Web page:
By Royce Webb
A little touch of Magic
Three years from now, who will be the best player in the notorious Joe Johnson trade? Will it be Johnson, who will have developed his fine talents in the obscurity of Atlanta? Will it be one of the two first-round draft picks -- lottery picks, no doubt -- the Suns received from the Hawks? Or will it be Boris Diaw, the player the Hawks handed the Suns to seal the deal?
The surprising answer is becoming clearer during every Suns game. As Diaw, the drive-and-dish specialist with the Mensa-level basketball I.Q., continues to grow in confidence, he is showing a very rare set of skills that have us searching for the right comparison.
Or, to put it another way: Maybe it's just me, but if I'm running the worst team in basketball, I don't give away an athletic, 23-year-old, 6-8 guy who can do a reasonable impersonation of Magic Johnson.
Is Boris Diaw really another Magic? Of course not. Not yet, anyway.
For one thing, there is no one else like Magic Johnson. For another, Magic had the ball in his hands all the time, as the point guard for one of the greatest teams ever. And, perhaps most significant, Diaw's personality is passive and Kareem-style cool, whereas Magic was an effervescent leader who had the same effect on the staid Lakers of the late '70s that Steve Nash did on the Suns in 2004-05.
But, then again, how many guys can even be in the sentence with Magic?
In Atlanta, Diaw had a big problem. He could get into the lane at will, but he wouldn't or couldn't finish at the basket -- he preferred to look for a teammate on almost every drive. He had, as John Hollinger noted, an "inability to score," largely because he was "almost comically unselfish."
The Hawks, as dumb teams do, focused on what he couldn't do. The Suns, as smart teams do, saw what he could do.
So, in a genius move that probably only Phoenix coach Mike D'Antoni would try, they took the point guard and made him a center. (This is where the Magic comparisons start to make a little more sense, if you recall Magic playing the post in the 1980 Finals or during his 1996 comeback.)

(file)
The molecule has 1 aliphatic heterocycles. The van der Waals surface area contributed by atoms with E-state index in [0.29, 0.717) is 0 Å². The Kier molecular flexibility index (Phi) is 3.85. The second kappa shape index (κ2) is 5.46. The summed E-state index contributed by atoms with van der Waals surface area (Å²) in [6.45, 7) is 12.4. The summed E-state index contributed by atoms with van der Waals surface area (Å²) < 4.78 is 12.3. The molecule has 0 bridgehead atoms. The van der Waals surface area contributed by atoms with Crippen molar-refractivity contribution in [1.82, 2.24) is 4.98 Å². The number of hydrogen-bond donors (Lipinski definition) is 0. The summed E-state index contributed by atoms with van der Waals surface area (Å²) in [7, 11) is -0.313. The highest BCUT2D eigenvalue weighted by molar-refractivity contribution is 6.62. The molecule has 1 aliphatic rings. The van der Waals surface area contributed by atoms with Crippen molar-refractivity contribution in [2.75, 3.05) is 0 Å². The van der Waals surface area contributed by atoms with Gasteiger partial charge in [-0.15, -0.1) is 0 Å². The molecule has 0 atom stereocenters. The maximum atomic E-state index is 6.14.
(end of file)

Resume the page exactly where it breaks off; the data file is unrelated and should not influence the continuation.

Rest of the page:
Diaw's got some work to do to reach his peak. His shot is flat, which costs him a potential weapon in the Suns' run-and-gun offense.
Also, he needs to finish stronger. He can drive past almost anyone, with his long, smooth strides. (It's not his first step that gets you, it's his third, when he turns the corner and swoops in for a layup or draws the help defender and makes the dish.) But he tends to still look to pass or flip the ball up instead of dunking it when he approaches the rim.
Sunday night, the Suns started to see signs that he's getting it, and fast. He tried a power slam on a drive in the first quarter, drawing a foul. In the second quarter, he followed a Suns miss with an Amare-like one-hand rebound jam, and in the third, he rolled to the basket for a convincing two-hand throwdown. If that's what Diaw's finishes of the future look like, watch out.
Because otherwise he's got the total game. He guards power forwards and centers routinely, shutting down the 'Sheeds and Yaos of the world. He grabs boards and starts the break (though, unlike Magic, he doesn't often lead the break, given that the Suns have Nash). And he has eyes on all sides of his head and the imagination and passing touch to match.
On Sunday, in his return to Phoenix, Joe Johnson played a very respectable game (23 points on 9-for-16 shooting, with an assist and two rebounds), especially considering the boos from the stands and the utter lack of help on the floor from the hapless Hawks. It certainly wasn't his fault the Hawks were blown out, trailing by 36 on the way to a 112-94 loss.
But it was Diaw's nifty play and the efficiency of his stat line -- 5-for-6 FGs, 4-for-5 FTs, nine assists, four boards, four blocks -- that bring us back to the original question: Which team got the best player in the trade?
Hawks guard Joe Johnson, left, says hello to former teammate Steve Nash before Sunday's night's game in Phoenix. After he was booed and his team was blown out, Johnson said he'd make the same choice to leave.
It's amazing how we allow ourselves to be persuaded by someone else's opinion. Even though I've seen Pau Gasol play many times and know how good he really is, I, like many others, joined the ranks and thought about how slow, soft and unaggressive he seemed.
Could I have been more wrong? Gasol may not be fleet of foot, but he's quick enough to drive around many defenders and flush it. He may not be known for his aggressiveness, but he won't hesitate to put an elbow in your chest if necessary. Maybe it's just the beard.